- The Washington Times - Sunday, July 4, 2004

The competition has been fierce, but Bob Kerrey is still my least favorite member of the September 11 Commission. Mainly because of the way he badgers witnesses. But also because, as a member of the Senate Intelligence Committee, he had access to much the same information he now says, accusingly, was ignored by those with access to it.

Otherwise, Richard Ben-Veniste would surely have won the title in a walk — on grounds of general lawyerlike smarminess.

Another contender was John Lehman, the former secretary of the Navy and current irritant. The other day he was caught talking out of school, or at least out of the committee room. He was speculating about a link between al Qaeda and Saddam Hussein’s private militia in the person of an Iraqi lieutenant colonel named Hikmat Shakir Ahmad.

But it’s now reported he may have confused this Hikmat Shakir with an al Qaeda figure named Ahmad Hikmat Shakir Azzawi.

Hey, they all look/sound alike, don’t they?

All of which raises the question: How do we propose to fight al Qaeda, let alone win friends and influence the Arab world, if we can’t even keep their names straight? You would think that, after all this time…

Ah, well. To quote that great political philosopher, Billy Crystal, don’t get me started — on the cultural illiteracy/blind arrogance/general ignorance of the West. The great strength of America is our belief all men are created equal and that they long for freedom. It is also our great weakness.

Some men, and ideologies, are drawn to a different vision of the future — George Orwell’s image of a “boot stamping on a human face — forever.” Across wide swaths of the planet, freedom is anathema, a frightening prospect, a threat that must be fought to the death. Sometimes we seem to have no idea of the cultures we aspire to free.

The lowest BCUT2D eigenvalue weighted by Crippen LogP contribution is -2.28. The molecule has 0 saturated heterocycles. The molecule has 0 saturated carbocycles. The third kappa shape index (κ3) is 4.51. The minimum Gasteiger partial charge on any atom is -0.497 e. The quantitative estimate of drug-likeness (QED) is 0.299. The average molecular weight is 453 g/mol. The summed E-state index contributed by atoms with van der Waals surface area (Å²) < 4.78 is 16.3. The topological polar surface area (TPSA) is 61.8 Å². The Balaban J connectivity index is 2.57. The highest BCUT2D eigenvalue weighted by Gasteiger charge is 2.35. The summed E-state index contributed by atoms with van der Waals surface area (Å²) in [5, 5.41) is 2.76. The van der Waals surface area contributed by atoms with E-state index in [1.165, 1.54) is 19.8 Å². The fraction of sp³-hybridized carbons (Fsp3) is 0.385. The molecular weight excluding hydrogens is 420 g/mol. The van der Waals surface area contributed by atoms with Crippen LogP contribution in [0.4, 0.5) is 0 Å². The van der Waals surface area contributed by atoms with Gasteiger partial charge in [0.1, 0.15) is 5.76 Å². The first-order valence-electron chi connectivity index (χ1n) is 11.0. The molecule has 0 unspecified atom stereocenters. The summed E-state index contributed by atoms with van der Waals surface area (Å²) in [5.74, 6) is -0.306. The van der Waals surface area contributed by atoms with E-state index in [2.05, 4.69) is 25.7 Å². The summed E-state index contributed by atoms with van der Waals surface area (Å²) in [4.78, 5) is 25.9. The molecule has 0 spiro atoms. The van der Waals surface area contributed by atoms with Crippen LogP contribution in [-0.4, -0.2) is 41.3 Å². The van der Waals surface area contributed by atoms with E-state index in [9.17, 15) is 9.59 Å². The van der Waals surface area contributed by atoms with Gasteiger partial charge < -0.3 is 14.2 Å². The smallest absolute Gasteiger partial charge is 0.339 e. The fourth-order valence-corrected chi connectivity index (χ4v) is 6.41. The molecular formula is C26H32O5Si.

We don’t even know how much we don’t know. We haven’t an inkling. I’ll tell you why they hate us — because we can’t understand why they hate us, that’s why.

The high-decible confusion of the John Lehmans and Bob Kerreys illustrates the September 11 Commission’s big problem: Too much heat, not enough light. Why, oh why, couldn’t we have just cloned Lee Hamilton a dozen times and made him the whole commission?

The former congressman from Indiana is as responsible as he is dull, which is a lot. But you don’t need any more drama in this investigation; its subject is dramatic enough.

When it comes to finding out what happened September 11, 2001, why and, most important, how to keep it from happening again, Lee Hamilton’s simple, thoughtful Midwestern humility is the beginning of wisdom. But the quieter members of the commission tend to get lost amid all the huffing and puffing.

Let it be noted, thankfully, that some of the September 11 Commission’s staff work isn’t just good enough for government work. It’s remarkable. Its reports on the events of that dreadful day are lucid, chilling, harrowing. To read them (at www.9-11commission.gov) is to be assailed by an all-too-familiar sense of dread and sorrow, foreboding and regret. It’s the same feeling you get when you read about how woefully unprepared this country was before Pearl Harbor.

Yes, the history of various American confusions and the same old lack of preparedness is long and impressive. And it tends to repeat itself. That’s the problem with an amnesiac society; we tend to make the same mistakes over and over again, and react each time with the same shock and surprise.

These reports on September 11 offer lessons to be learned. Instead, the more blatant politicians on the commission give us high-volume outrage, angry cross-examination, fatuous lectures, partisan digs, and little games of one-upsmanship. In short, politics as usual. And the media magnify it all. We love a good story, which means a good fight.

Some days my only question about the September 11 Commission, and about the coverage of its doings, is the same one posed by a duty officer at NORAD’s Northeast Air Defense Sector at 8:38 a.m., September 11, 2001. After being told of an apparent hijacking of American Airlines Flight 11, the flight that would shortly crash into the north tower of the World Trade Center, he asked:

“Is this real world or exercise?”

Paul Greenberg is a nationally syndicated columnist.

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